MRI technique shows the cause behind long Covid symptoms

MRI technique shows the cause behind long Covid symptoms
Supplied photo: Paulina Wyszkiewicz

An innovative lung-imaging technique developed by Western University shows what potentially causes long Covid symptoms.

Long Covid has been widely reported, and sufferers report symptoms of brain fog, breathlessness and fatigue months following infection. Researchers have identified for the first time that using a functional MRI with inhaled xenon gas shows that long Covid symptoms are related to microscopic abnormalities that affect how oxygen is delivered from the lungs to red blood cells.

“I think it is always a conundrum when someone has symptoms, but you can’t identify the problem. Because if you can’t identify the problem, you can’t identify solutions,” said Parraga, Tier 1 Canada Research Chair in Lung Imaging to Transform Outcomes at Western’s Schulich School of Medicine & Dentistry.

The largest MRI study of long Covid symptoms

The LIVECOVIDFREE study’s findings were published in Radiology and are the first to a potential cause of long Covid symptoms.

The participants inhaled polarised xenon gas whilst inside the MRI; this illuminated in real-time the function of the 300-500 million tiny alveolar sacs that deliver oxygen to the blood.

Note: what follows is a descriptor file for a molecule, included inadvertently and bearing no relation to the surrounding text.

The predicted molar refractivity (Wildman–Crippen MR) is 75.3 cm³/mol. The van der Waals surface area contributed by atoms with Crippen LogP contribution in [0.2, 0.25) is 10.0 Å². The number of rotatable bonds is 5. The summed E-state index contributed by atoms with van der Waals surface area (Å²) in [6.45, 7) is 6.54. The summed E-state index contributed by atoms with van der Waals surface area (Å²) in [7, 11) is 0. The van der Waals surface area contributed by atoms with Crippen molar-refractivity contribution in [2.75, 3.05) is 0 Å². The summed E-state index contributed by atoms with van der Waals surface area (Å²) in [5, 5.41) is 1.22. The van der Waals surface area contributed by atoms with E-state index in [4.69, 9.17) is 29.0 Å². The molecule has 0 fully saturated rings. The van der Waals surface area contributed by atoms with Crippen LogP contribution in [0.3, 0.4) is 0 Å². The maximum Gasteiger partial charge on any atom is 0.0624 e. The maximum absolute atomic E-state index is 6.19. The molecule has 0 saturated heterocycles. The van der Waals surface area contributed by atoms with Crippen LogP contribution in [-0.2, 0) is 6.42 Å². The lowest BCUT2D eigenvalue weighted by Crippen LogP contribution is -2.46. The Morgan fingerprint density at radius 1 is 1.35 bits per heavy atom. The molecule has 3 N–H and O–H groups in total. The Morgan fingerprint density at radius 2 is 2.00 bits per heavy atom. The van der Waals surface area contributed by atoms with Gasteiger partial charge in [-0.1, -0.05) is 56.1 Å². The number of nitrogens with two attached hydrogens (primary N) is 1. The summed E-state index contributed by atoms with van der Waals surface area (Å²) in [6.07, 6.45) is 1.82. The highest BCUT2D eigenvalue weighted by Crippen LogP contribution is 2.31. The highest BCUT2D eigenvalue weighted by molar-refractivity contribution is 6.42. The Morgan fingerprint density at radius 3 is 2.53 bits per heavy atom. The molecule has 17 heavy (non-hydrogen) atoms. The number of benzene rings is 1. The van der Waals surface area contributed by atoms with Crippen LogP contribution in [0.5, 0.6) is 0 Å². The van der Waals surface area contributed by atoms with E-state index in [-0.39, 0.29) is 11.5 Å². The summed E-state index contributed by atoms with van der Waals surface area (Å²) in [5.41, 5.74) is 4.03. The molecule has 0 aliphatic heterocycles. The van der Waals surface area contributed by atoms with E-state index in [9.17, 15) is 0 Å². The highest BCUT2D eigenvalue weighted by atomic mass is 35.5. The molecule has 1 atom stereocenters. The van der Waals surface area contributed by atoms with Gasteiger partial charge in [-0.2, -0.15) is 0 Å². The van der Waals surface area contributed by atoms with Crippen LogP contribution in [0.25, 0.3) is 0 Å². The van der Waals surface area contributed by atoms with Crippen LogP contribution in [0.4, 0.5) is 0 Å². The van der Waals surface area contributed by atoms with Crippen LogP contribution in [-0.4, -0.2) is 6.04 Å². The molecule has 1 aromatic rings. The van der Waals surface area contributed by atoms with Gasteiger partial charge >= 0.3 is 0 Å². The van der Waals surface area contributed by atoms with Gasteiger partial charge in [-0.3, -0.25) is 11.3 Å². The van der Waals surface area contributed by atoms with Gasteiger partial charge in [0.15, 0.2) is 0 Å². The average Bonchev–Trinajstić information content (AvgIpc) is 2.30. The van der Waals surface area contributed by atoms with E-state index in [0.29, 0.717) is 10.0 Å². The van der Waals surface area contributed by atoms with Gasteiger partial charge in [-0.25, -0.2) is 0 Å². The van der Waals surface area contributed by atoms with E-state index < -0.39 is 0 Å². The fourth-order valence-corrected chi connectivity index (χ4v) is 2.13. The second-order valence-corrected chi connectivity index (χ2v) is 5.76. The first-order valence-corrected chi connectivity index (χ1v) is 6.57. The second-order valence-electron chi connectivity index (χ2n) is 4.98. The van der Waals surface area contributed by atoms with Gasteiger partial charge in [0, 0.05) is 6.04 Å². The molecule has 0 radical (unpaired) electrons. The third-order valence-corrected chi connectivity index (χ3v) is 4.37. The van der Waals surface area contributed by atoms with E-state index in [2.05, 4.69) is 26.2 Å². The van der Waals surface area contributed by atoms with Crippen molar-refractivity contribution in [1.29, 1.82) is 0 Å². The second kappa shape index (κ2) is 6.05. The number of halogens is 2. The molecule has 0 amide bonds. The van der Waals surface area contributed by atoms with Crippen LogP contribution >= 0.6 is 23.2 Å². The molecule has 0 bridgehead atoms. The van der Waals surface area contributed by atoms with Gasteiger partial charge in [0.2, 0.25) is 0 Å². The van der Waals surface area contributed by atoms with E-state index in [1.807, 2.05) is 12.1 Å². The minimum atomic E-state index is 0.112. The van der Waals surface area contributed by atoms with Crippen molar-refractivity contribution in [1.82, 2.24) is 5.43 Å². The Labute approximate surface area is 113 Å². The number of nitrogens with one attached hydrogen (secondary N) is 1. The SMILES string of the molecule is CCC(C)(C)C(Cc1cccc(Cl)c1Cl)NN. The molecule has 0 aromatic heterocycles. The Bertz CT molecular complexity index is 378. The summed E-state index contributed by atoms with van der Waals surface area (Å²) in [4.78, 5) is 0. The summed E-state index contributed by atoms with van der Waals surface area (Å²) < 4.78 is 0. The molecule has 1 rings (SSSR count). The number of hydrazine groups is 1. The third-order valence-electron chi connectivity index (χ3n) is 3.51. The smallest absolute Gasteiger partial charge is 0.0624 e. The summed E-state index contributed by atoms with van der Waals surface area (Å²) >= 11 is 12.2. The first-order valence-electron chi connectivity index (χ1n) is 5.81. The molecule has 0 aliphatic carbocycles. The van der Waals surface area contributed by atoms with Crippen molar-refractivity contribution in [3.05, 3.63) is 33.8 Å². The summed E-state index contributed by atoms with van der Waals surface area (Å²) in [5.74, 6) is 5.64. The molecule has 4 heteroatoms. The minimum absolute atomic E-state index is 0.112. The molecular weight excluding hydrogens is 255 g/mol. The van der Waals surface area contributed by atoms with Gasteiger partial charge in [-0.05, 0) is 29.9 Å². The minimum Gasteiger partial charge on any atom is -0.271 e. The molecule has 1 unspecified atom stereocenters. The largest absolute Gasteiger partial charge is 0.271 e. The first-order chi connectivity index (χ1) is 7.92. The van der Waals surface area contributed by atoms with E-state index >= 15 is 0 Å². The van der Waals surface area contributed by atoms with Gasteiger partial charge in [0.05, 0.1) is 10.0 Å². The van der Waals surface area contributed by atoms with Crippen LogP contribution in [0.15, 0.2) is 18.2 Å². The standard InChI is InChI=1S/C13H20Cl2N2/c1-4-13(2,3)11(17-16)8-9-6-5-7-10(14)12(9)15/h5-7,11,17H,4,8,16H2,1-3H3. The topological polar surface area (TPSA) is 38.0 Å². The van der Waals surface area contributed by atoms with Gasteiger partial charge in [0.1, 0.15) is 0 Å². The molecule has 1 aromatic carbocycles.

“With our MRI technique, we can watch in real-time the air moving through the alveolar membrane and through to the blood cells; and we can actually see the function of the tiny alveolar sacs in the lungs,” said Parraga. “What we saw on the MRI was that the transition of the oxygen into the red blood cells was depressed in these symptomatic patients who had had Covid-19, compared to healthy volunteers.”

“Some patients remained symptomatic for up to 35 weeks.”

The researchers recruited patients with suspected long Covid from two hospitals in London, Ont. – London Health Sciences Centre’s (LHSC) Urgent Covid-19 Care Clinic (LUC3) and St. Joseph’s Health Care London’s post-acute Covid-19 program. Participants included those with shortness of breath more than six weeks post-infection, with some remaining symptomatic after 35 weeks.

CT scans illuminated the ‘abnormal trimming’ of the vascular tree, pointing towards an impact on the tiny blood vessels that deliver red blood cells to the alveoli to be oxygenated.

The study appeared to show no difference in the severity of this abnormality between hospitalised patients and those who recovered without hospitalisation. “For those who are symptomatic post-Covid, even if they hadn’t had a severe enough infection to be hospitalised, we are seeing this abnormality in the exchange of oxygen across the alveolar membrane into the red blood cells,” said Parraga.

Study co-author Dr Michael Nicholson is a respirologist with St. Joseph’s post-acute Covid-19 program, a former member of the LUC3 clinical team at LHSC, and an associate scientist at Lawson Health Research Institute. He said patients describing these symptoms were also showing normal results on clinical breathing tests.

“We were looking for further modalities to look at their lung function that were not found through traditional clinical testing,” said Nicholson. “The findings allowed us to show that there was a physiological impact on their lungs that correlated with their symptoms.”



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